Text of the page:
Libertarian Accuses Critical Blogger of Causing “Alarm and Distress”

Over at Zelo Street, Tim Fenton (recently profiled by the Guardian) reveals details of a nastygram from Griffin Law, sent on behalf of free-speech “libertarian” and commentator Harry Cole:

We are instructed by Harry Cole… We refer to various untrue, defamatory and malicious statements made by you about our client online that have caused and continue to cause our client to suffer damage to his reputation such that those statements amount to actionable libels and malicious falsehoods. As those statements include statements of fact as to criminal wrongdoing on the part of our client, those libels are actionable per se. This gives rise to a claim in damages and a right to interim injunctive relief against you.

Moreover, your course of conduct with regard to our client is manifestly contrary to the provisions contained in the Protection from Harassment Act 1997. You have unreasonably and wantonly caused and continue to cause our client to suffer from considerable alarm and distress. This also gives rise to a claim in damages and a right to interim injunctive relief as against you.

The libel angle here is nothing new – Paul Staines and his associates have been using Griffin Law to send out such threats for years, while simultaneously striking a free speech pose and railing against the spectre press regulation. Staines, who is Cole’s boss, justifies the hypocrisy by explaining that his reputation is his property. However, the complaint of “harassment” appears to a new strategy.

First, as regards the alleged libel. Although the letter refers to “various untrue, defamatory and malicious statements”, the missive focuses on one particular item: that at the start of March Tim had posted a photograph that appeared to show that Cole had illegally killed a swan with a hunting rifle. It turned out that the photo had in fact been mocked up by a parody site, and so Tim withdrew the post and his commentary on the subject. As Tim now shows in his new post, Cole and Staines had themselves linked to and promoted the parody photo, and at the time seemed to think that it was all a bit of a laugh.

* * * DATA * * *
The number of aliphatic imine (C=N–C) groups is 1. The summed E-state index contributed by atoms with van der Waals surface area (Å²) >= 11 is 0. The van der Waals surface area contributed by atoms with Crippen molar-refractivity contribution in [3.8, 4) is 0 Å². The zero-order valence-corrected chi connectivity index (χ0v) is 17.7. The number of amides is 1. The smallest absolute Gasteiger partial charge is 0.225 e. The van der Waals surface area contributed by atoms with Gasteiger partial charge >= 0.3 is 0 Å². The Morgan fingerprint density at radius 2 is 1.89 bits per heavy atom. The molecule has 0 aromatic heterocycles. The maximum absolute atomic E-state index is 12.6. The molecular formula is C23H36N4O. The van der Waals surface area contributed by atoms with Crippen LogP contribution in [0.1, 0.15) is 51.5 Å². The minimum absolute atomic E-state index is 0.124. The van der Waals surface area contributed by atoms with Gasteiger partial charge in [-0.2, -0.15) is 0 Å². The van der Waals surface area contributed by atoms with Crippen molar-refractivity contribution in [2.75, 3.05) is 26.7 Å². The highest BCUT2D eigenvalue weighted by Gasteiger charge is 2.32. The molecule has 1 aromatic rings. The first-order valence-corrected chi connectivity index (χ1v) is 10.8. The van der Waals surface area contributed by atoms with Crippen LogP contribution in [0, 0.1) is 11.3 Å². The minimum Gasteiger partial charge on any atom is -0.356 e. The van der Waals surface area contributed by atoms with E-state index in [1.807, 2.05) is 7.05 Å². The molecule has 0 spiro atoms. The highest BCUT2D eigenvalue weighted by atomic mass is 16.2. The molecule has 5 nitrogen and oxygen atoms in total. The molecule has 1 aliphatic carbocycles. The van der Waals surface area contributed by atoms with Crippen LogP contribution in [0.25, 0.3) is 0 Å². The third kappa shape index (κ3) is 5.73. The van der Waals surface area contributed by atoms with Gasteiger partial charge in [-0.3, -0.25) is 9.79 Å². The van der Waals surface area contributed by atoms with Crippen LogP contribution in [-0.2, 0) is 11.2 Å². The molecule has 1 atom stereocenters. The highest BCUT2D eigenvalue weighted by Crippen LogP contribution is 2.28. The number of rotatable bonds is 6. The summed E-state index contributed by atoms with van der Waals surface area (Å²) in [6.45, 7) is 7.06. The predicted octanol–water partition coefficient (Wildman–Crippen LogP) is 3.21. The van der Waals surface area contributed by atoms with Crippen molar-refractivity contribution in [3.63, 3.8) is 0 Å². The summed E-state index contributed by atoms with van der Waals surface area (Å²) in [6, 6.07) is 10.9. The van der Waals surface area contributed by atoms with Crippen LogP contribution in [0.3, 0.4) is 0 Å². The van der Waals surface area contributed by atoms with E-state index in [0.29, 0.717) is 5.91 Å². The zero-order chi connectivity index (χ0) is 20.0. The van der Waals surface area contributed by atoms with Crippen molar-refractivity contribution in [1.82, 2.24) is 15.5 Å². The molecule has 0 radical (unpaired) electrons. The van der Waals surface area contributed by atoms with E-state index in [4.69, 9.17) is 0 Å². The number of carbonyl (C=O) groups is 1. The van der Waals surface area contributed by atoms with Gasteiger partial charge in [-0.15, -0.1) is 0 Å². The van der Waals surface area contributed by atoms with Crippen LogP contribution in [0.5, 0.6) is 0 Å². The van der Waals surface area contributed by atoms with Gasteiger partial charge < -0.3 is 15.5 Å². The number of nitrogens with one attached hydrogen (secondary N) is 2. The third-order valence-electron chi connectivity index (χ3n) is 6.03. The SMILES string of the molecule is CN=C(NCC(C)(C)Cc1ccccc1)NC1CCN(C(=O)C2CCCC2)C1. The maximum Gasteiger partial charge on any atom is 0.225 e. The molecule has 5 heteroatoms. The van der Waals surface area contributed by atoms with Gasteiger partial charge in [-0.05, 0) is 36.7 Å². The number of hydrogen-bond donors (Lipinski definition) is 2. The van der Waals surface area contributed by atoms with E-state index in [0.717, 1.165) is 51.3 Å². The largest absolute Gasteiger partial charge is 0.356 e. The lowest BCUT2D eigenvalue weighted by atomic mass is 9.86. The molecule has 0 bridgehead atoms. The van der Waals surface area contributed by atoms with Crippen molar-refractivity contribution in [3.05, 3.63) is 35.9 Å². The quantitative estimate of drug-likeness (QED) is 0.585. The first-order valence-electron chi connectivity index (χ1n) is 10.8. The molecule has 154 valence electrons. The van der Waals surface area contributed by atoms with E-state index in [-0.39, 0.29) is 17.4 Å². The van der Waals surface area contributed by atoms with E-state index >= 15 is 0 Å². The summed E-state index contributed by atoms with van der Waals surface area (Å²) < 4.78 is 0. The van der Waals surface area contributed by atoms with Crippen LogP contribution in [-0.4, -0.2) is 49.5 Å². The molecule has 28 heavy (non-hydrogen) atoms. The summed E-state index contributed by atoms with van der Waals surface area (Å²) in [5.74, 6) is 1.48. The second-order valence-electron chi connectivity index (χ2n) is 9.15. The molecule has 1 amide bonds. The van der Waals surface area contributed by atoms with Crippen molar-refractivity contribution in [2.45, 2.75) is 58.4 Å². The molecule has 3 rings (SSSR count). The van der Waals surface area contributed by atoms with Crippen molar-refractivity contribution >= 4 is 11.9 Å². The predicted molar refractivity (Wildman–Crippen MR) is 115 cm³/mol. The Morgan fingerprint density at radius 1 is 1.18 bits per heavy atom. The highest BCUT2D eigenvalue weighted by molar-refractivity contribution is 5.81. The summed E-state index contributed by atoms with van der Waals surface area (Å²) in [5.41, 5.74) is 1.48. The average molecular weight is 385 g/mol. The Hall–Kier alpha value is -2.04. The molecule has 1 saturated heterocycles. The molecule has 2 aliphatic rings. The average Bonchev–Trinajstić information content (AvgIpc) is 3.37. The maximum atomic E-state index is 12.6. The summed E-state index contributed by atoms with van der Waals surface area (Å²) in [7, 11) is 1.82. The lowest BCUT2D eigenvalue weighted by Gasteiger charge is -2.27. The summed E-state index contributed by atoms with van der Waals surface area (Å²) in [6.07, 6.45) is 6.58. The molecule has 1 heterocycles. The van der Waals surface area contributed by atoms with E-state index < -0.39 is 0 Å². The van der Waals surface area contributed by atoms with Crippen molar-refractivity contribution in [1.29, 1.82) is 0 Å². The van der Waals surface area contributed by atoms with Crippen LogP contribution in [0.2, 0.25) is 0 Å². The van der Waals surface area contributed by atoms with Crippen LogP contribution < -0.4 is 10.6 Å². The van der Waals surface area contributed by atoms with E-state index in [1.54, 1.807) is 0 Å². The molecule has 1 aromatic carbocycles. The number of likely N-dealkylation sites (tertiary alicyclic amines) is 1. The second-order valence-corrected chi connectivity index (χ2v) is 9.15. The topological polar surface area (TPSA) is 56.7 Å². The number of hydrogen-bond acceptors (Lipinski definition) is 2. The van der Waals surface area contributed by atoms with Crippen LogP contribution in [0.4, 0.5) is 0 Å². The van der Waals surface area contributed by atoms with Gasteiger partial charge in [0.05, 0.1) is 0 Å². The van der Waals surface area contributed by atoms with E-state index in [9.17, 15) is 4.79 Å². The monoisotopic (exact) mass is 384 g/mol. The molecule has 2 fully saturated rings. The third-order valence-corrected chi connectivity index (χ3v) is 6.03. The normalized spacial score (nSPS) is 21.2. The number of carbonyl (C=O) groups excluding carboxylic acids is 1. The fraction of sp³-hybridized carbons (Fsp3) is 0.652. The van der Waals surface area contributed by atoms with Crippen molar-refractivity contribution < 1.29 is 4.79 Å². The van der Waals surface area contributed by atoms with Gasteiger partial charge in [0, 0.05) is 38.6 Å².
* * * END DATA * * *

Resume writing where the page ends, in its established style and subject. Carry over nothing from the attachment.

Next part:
And second, as regards the supposed harassment: I do not for a moment believe that Cole has experienced “alarm and distress” by anything that Tim has written. Tim’s regular jibes and debunkings may have prompted annoyance, and perhaps even anger, but there is nothing on Zelo Street that comes close to the vicious smears and creepy intrusion that are the regular stock-in-trade of Staines’ operation.

However, vexatious complaints of harassment do have advantages over libel threats: bringing a libel action remains extremely expensive, and victory does not always mean vindication as regards public opinion; by contrast, filing a civil claim for harassment is much cheaper, and the accusation carries a stigma of unreasonable behaviour. Alternatively, one can make a complaint to police, which is free, and then cite the resulting police procedure as spurious evidence of criminality (examples of this practice here and here).

It seems to me that a reasonable person in command of the facts as they relate to a particular case will be able to make a sensible judgement about whether a particular behaviour crosses the line. One example of actual harassment might be, say, sending someone anonymous bullying letters as a way to inform them that you know where they live. Tim has received several of these, posted from EC1 in London and sent in the name of a mysterious “Blog Complaints Commission”. The letters refer to posts concerning Staines and his associates, and the name reflects a phrase that Staines used as far back as 2010.

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